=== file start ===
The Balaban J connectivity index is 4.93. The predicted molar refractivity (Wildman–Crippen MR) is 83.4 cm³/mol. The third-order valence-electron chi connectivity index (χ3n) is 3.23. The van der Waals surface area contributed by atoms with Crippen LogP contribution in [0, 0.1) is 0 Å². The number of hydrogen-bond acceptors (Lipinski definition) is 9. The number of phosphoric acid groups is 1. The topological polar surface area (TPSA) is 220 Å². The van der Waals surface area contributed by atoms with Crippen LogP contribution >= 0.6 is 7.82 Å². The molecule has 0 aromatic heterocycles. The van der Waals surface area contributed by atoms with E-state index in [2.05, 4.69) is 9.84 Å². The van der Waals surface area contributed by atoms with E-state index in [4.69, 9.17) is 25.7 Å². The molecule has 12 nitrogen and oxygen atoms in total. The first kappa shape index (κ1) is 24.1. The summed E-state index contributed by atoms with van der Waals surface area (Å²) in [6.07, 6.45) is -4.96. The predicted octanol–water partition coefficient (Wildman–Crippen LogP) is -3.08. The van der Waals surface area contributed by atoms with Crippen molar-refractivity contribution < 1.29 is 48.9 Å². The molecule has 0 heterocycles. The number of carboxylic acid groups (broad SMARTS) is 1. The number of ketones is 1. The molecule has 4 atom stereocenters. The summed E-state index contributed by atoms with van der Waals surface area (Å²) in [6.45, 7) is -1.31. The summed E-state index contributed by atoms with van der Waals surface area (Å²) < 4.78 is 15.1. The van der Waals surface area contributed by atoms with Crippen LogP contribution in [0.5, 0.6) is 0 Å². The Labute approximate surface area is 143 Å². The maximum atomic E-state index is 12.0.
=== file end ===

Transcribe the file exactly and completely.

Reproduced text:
The Balaban J connectivity index is 4.93. The predicted molar refractivity (Wildman–Crippen MR) is 83.4 cm³/mol. The third-order valence-electron chi connectivity index (χ3n) is 3.23. The van der Waals surface area contributed by atoms with Crippen LogP contribution in [0, 0.1) is 0 Å². The number of hydrogen-bond acceptors (Lipinski definition) is 9. The number of phosphoric acid groups is 1. The topological polar surface area (TPSA) is 220 Å². The van der Waals surface area contributed by atoms with Crippen LogP contribution >= 0.6 is 7.82 Å². The molecule has 0 aromatic heterocycles. The van der Waals surface area contributed by atoms with E-state index in [2.05, 4.69) is 9.84 Å². The van der Waals surface area contributed by atoms with E-state index in [4.69, 9.17) is 25.7 Å². The molecule has 12 nitrogen and oxygen atoms in total. The first kappa shape index (κ1) is 24.1. The summed E-state index contributed by atoms with van der Waals surface area (Å²) in [6.07, 6.45) is -4.96. The predicted octanol–water partition coefficient (Wildman–Crippen LogP) is -3.08. The van der Waals surface area contributed by atoms with Crippen molar-refractivity contribution < 1.29 is 48.9 Å². The molecule has 0 heterocycles. The number of carboxylic acid groups (broad SMARTS) is 1. The number of ketones is 1. The molecule has 4 atom stereocenters. The summed E-state index contributed by atoms with van der Waals surface area (Å²) in [6.45, 7) is -1.31. The summed E-state index contributed by atoms with van der Waals surface area (Å²) < 4.78 is 15.1. The van der Waals surface area contributed by atoms with Crippen LogP contribution in [0.5, 0.6) is 0 Å². The Labute approximate surface area is 143 Å². The maximum atomic E-state index is 12.0.